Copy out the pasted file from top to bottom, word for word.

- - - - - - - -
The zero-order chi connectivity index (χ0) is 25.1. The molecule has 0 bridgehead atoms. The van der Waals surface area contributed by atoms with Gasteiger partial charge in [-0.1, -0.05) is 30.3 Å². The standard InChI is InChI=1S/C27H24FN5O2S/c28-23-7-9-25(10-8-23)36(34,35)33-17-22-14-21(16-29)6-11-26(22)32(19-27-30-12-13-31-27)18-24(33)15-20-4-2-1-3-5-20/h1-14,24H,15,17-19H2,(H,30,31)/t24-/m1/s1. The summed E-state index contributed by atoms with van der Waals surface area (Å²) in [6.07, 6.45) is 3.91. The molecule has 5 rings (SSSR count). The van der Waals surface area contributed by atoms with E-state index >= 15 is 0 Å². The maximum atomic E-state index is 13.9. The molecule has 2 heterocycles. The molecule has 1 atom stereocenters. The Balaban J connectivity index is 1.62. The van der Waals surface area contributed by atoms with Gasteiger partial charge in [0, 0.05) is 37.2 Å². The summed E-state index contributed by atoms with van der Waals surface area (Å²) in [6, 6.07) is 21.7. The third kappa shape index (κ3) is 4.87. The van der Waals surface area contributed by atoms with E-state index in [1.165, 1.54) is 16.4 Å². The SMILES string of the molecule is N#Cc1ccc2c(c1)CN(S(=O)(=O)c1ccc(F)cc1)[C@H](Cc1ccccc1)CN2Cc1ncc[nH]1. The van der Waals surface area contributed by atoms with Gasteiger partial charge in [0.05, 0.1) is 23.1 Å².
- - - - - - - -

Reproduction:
The zero-order chi connectivity index (χ0) is 25.1. The molecule has 0 bridgehead atoms. The van der Waals surface area contributed by atoms with Gasteiger partial charge in [-0.1, -0.05) is 30.3 Å². The standard InChI is InChI=1S/C27H24FN5O2S/c28-23-7-9-25(10-8-23)36(34,35)33-17-22-14-21(16-29)6-11-26(22)32(19-27-30-12-13-31-27)18-24(33)15-20-4-2-1-3-5-20/h1-14,24H,15,17-19H2,(H,30,31)/t24-/m1/s1. The summed E-state index contributed by atoms with van der Waals surface area (Å²) in [6.07, 6.45) is 3.91. The molecule has 5 rings (SSSR count). The van der Waals surface area contributed by atoms with E-state index >= 15 is 0 Å². The maximum atomic E-state index is 13.9. The molecule has 2 heterocycles. The molecule has 1 atom stereocenters. The Balaban J connectivity index is 1.62. The van der Waals surface area contributed by atoms with Gasteiger partial charge in [0, 0.05) is 37.2 Å². The summed E-state index contributed by atoms with van der Waals surface area (Å²) in [6, 6.07) is 21.7. The third kappa shape index (κ3) is 4.87. The van der Waals surface area contributed by atoms with E-state index in [1.165, 1.54) is 16.4 Å². The SMILES string of the molecule is N#Cc1ccc2c(c1)CN(S(=O)(=O)c1ccc(F)cc1)[C@H](Cc1ccccc1)CN2Cc1ncc[nH]1. The van der Waals surface area contributed by atoms with Gasteiger partial charge in [0.05, 0.1) is 23.1 Å².